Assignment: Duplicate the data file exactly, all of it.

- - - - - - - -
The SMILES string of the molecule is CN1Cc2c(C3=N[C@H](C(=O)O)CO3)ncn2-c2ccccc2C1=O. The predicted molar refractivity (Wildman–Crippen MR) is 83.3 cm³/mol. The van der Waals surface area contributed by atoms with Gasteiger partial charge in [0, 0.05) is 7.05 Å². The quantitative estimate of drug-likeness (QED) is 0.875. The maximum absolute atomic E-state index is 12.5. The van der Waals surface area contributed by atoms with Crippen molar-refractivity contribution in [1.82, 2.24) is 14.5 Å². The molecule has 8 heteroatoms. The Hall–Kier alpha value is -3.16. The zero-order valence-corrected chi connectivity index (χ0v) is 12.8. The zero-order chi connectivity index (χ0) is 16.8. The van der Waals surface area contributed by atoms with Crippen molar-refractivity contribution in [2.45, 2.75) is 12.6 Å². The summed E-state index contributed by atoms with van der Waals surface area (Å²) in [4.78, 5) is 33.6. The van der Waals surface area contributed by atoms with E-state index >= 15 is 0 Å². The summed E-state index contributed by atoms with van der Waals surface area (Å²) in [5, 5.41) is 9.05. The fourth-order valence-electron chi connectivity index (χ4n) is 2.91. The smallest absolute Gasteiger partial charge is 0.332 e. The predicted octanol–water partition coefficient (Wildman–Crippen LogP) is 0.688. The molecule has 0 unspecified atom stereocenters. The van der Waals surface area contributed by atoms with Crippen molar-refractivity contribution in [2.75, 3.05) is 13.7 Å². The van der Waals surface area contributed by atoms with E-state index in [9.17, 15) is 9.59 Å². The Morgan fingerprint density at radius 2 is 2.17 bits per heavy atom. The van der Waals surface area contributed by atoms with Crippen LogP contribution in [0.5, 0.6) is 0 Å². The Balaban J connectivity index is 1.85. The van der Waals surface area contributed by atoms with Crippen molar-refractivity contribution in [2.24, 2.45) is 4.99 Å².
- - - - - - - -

The SMILES string of the molecule is CN1Cc2c(C3=N[C@H](C(=O)O)CO3)ncn2-c2ccccc2C1=O. The predicted molar refractivity (Wildman–Crippen MR) is 83.3 cm³/mol. The van der Waals surface area contributed by atoms with Gasteiger partial charge in [0, 0.05) is 7.05 Å². The quantitative estimate of drug-likeness (QED) is 0.875. The maximum absolute atomic E-state index is 12.5. The van der Waals surface area contributed by atoms with Crippen molar-refractivity contribution in [1.82, 2.24) is 14.5 Å². The molecule has 8 heteroatoms. The Hall–Kier alpha value is -3.16. The zero-order valence-corrected chi connectivity index (χ0v) is 12.8. The zero-order chi connectivity index (χ0) is 16.8. The van der Waals surface area contributed by atoms with Crippen molar-refractivity contribution in [2.45, 2.75) is 12.6 Å². The summed E-state index contributed by atoms with van der Waals surface area (Å²) in [4.78, 5) is 33.6. The van der Waals surface area contributed by atoms with E-state index >= 15 is 0 Å². The summed E-state index contributed by atoms with van der Waals surface area (Å²) in [5, 5.41) is 9.05. The fourth-order valence-electron chi connectivity index (χ4n) is 2.91. The smallest absolute Gasteiger partial charge is 0.332 e. The predicted octanol–water partition coefficient (Wildman–Crippen LogP) is 0.688. The molecule has 0 unspecified atom stereocenters. The van der Waals surface area contributed by atoms with Crippen molar-refractivity contribution in [2.75, 3.05) is 13.7 Å². The van der Waals surface area contributed by atoms with E-state index in [9.17, 15) is 9.59 Å². The Morgan fingerprint density at radius 2 is 2.17 bits per heavy atom. The van der Waals surface area contributed by atoms with Crippen LogP contribution in [0.5, 0.6) is 0 Å². The Balaban J connectivity index is 1.85. The van der Waals surface area contributed by atoms with Crippen molar-refractivity contribution in [2.24, 2.45) is 4.99 Å².